Global Business Guide Indonesia

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Business Updates | What China’s Slowdown Means for Indonesia: A Trade Perspective

As one of the world’s fastest growing economies for much of the last decade, China has seen its influence on the global stage expand markedly through trade, both as a leading exporter of manufactured goods but also as an active importer of energy resources. The country’s current slowdown has thus had far-reaching implications for a broad swath of economies as well as stoked fears of a new global recession. Whether this pessimistic projection comes to pass is open to speculation, but what is clear is that several countries stand to suffer more than others. Indonesia, as a nation whose balance of trade is heavily dictated by the export of commodities, looks to be among the most vulnerable with institutions such as the IMF predicting a 0.5% decline in GDP growth for every 1% slowdown in China.

In this second instalment of a two-part analysis of Indonesia’s ties to China (See What China’s Slowdown Means for Indonesia: An Investment Perspective), further insights are provided into the nature of trade relations between the nations and what this means for Southeast Asia’s largest economy going forward.

An unsustainable trade structure

The make-up of Indonesia’s trade links to China at its core is typified by the export of commodities and the import of a wide range of goods utilised at both the industry and consumer level. Given each country’s relative positioning – one a resource-hungry market keen to power the world’s largest manufacturing sector, and the other a resource-rich market lacking the local manufacturing capabilities to meet domestic demand – the development of trade relations of this nature is not surprising. The implementation of the ASEAN China Free Trade Agreement (ACFTA) in 2010 further consolidated this dynamic and soon saw an influx of Chinese imports into Indonesia and the ascendency of Indonesia as one of China’s top suppliers for coal and rubber. In 2011, China became the top destination for Indonesian exports of these commodities, accounting for 30% and 25% of total exports, respectively, and consistently placed among the top three recipients in the years that followed.

During China’s extended period of accelerated growth, the problems inherent to this trade structure were allowed to fester. With projections from as recent as 2012 predicting growth above 8% through 2017 for China, there appeared no immediate incentive on Indonesia’s part to take anticipatory action to curb its reliance on China as the primary export market for its commodities. Of course, in hindsight, this course of action – or inaction – left Indonesia’s balance of trade vulnerable to a decline in demand for commodities from China. Its reliance on commodities and energy-related resources as a proportion of total exports to all markets (65% as of January 2014), moreover, left it precariously susceptible to a decline in global commodity prices that could be triggered by a drop in demand from a major importer of natural resources such as China. Unfortunately for Indonesia, the actualisation of a slowdown in China brought this worst-case scenario to reality.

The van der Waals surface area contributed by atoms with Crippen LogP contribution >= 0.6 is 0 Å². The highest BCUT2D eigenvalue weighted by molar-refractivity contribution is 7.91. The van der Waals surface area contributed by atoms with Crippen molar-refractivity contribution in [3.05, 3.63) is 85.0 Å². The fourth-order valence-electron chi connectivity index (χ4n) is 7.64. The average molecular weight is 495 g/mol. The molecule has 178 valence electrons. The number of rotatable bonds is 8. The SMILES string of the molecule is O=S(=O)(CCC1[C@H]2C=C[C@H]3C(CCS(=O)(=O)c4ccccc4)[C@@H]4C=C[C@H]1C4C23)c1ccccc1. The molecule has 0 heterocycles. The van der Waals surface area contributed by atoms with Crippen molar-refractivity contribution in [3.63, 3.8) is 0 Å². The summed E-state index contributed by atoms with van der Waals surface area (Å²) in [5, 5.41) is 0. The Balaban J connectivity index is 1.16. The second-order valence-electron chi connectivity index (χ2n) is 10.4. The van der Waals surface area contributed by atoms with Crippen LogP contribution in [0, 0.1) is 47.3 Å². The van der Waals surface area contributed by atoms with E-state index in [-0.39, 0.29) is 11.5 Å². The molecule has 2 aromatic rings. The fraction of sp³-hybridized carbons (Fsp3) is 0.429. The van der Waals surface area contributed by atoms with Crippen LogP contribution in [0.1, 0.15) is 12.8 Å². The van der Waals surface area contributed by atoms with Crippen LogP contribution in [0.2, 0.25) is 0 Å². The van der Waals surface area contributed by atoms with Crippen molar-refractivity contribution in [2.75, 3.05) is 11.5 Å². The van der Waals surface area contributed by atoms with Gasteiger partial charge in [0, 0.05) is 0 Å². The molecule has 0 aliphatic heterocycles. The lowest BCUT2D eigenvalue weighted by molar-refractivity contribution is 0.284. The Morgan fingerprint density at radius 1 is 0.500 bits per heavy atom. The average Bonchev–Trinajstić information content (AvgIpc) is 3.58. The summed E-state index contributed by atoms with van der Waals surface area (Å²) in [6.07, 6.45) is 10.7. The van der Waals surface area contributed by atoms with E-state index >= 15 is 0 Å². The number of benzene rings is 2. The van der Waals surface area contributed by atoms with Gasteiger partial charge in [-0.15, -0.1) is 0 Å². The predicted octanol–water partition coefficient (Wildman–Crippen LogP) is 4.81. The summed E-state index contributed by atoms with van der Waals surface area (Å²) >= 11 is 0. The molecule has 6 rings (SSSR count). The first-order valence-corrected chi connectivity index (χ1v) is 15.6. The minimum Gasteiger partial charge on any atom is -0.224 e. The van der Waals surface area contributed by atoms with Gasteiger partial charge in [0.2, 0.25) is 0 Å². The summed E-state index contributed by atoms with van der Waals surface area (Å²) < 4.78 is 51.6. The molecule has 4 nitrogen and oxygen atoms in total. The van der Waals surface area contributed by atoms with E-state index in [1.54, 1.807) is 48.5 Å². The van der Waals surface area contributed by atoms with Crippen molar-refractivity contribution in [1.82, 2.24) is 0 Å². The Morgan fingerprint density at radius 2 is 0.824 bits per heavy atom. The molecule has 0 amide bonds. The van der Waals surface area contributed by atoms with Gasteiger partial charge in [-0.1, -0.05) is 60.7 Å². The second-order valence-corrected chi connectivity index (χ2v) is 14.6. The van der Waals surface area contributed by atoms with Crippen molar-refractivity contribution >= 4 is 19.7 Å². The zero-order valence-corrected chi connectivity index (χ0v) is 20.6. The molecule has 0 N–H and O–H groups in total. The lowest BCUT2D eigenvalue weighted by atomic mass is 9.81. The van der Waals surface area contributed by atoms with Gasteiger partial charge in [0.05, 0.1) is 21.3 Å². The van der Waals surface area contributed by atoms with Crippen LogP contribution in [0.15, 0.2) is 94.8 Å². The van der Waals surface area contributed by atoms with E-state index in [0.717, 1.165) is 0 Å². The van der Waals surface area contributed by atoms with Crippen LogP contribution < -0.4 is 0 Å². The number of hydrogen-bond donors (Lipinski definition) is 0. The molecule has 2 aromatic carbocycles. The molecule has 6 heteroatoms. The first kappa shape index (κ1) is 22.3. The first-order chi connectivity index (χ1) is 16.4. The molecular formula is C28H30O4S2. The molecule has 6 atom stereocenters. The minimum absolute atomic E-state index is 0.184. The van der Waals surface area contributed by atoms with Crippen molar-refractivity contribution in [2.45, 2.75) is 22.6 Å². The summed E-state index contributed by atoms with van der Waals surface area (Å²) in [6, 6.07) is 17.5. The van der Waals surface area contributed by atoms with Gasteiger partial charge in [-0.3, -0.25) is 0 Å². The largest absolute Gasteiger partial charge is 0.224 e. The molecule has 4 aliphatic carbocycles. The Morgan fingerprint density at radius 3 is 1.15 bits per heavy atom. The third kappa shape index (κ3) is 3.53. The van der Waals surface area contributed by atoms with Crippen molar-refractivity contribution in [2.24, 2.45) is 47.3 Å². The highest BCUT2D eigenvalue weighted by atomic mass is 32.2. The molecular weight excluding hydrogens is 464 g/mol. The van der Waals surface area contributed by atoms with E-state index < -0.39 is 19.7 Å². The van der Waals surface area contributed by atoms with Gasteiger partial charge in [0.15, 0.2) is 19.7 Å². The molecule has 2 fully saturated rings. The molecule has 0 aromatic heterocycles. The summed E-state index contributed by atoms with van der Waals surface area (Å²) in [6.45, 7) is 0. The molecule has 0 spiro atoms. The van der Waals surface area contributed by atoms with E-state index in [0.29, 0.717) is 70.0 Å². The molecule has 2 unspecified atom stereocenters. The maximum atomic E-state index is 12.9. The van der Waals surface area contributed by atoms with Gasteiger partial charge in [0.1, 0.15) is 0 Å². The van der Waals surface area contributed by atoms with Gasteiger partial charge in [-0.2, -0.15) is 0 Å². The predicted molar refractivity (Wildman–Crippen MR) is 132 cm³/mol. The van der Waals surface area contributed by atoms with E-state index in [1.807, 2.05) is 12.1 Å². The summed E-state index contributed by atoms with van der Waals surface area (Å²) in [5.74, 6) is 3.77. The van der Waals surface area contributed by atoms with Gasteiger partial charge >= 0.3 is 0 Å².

By year-on-year comparison, Indonesia’s total exports to China during the first half of 2015 decreased by 19.32%. As expected, a substantial proportion of this can be attributed to a jarring decline in the shipment of coal to China, which in falling by 49% (Bloomberg) y-o-y saw Indonesia receive the unwanted distinction of being the hardest hit of the five largest coal exporters to China. Relative to other commodity businesses, Indonesian coal producers were especially negatively impacted in recent months due to China’s implementation of policies to exercise tighter quality requirements for imported coal and provide better support to its local mining industry. These government mandates suggest that lower Chinese demand for Indonesian coal may extend beyond the current slowdown.

Indonesia’s crude palm oil exports to China also suffered a significant decline in value in 2015, in that data from Indonesia’s Ministry of Trade shows a 48% decrease between Q1 2014 and Q1 2015, from $613.3 million USD to $318.5 million USD. The implications of this fall are substantial, considering China’s present ranking as the second largest importer of this resource for Indonesia, behind only India.

A similar downwards trend can be found with rubber; the export value of this commodity to China dropped by 48% from $1.55 billion USD in 2013 to $803 million USD in 2014, and from January to March 2015 recorded a further dip of 70% compared to the same period last year.

A one-way street to a growing trade deficit

With Indonesia also experiencing a slowdown in GDP growth characterised by lower household spending and a decrease in imports (down 17.06% y-o-y in July 2015), it follows suit that imports from its main trading partners will have decreased in a manner similar to events that transpired in China. While this was certainly the case for imports from Japan, USA and Singapore; the shipment of Chinese goods into Indonesia in the first half of 2015 fell by only 2.61% y-o-y.